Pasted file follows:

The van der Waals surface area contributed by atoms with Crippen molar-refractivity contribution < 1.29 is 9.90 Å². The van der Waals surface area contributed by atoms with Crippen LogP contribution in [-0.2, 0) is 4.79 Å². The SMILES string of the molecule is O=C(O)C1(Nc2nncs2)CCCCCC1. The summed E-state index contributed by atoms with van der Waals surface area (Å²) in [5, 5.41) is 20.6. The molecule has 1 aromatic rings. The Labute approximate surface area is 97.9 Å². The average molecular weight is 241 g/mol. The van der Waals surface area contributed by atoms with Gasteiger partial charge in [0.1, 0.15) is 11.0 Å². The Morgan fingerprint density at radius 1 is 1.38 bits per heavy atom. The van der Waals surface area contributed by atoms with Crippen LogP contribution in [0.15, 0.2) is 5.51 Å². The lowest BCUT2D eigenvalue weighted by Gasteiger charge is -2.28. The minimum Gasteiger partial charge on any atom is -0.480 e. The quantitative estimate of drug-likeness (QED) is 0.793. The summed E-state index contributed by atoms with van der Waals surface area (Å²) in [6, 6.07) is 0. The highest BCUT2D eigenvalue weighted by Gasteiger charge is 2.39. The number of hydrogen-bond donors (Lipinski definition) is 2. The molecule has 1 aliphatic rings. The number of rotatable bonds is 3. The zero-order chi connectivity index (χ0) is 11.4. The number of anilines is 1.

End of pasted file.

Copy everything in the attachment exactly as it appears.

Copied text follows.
The van der Waals surface area contributed by atoms with Crippen molar-refractivity contribution < 1.29 is 9.90 Å². The van der Waals surface area contributed by atoms with Crippen LogP contribution in [-0.2, 0) is 4.79 Å². The SMILES string of the molecule is O=C(O)C1(Nc2nncs2)CCCCCC1. The summed E-state index contributed by atoms with van der Waals surface area (Å²) in [5, 5.41) is 20.6. The molecule has 1 aromatic rings. The Labute approximate surface area is 97.9 Å². The average molecular weight is 241 g/mol. The van der Waals surface area contributed by atoms with Gasteiger partial charge in [0.1, 0.15) is 11.0 Å². The Morgan fingerprint density at radius 1 is 1.38 bits per heavy atom. The van der Waals surface area contributed by atoms with Crippen LogP contribution in [0.15, 0.2) is 5.51 Å². The lowest BCUT2D eigenvalue weighted by Gasteiger charge is -2.28. The minimum Gasteiger partial charge on any atom is -0.480 e. The quantitative estimate of drug-likeness (QED) is 0.793. The summed E-state index contributed by atoms with van der Waals surface area (Å²) in [6, 6.07) is 0. The highest BCUT2D eigenvalue weighted by Gasteiger charge is 2.39. The number of hydrogen-bond donors (Lipinski definition) is 2. The molecule has 1 aliphatic rings. The number of rotatable bonds is 3. The zero-order chi connectivity index (χ0) is 11.4. The number of anilines is 1.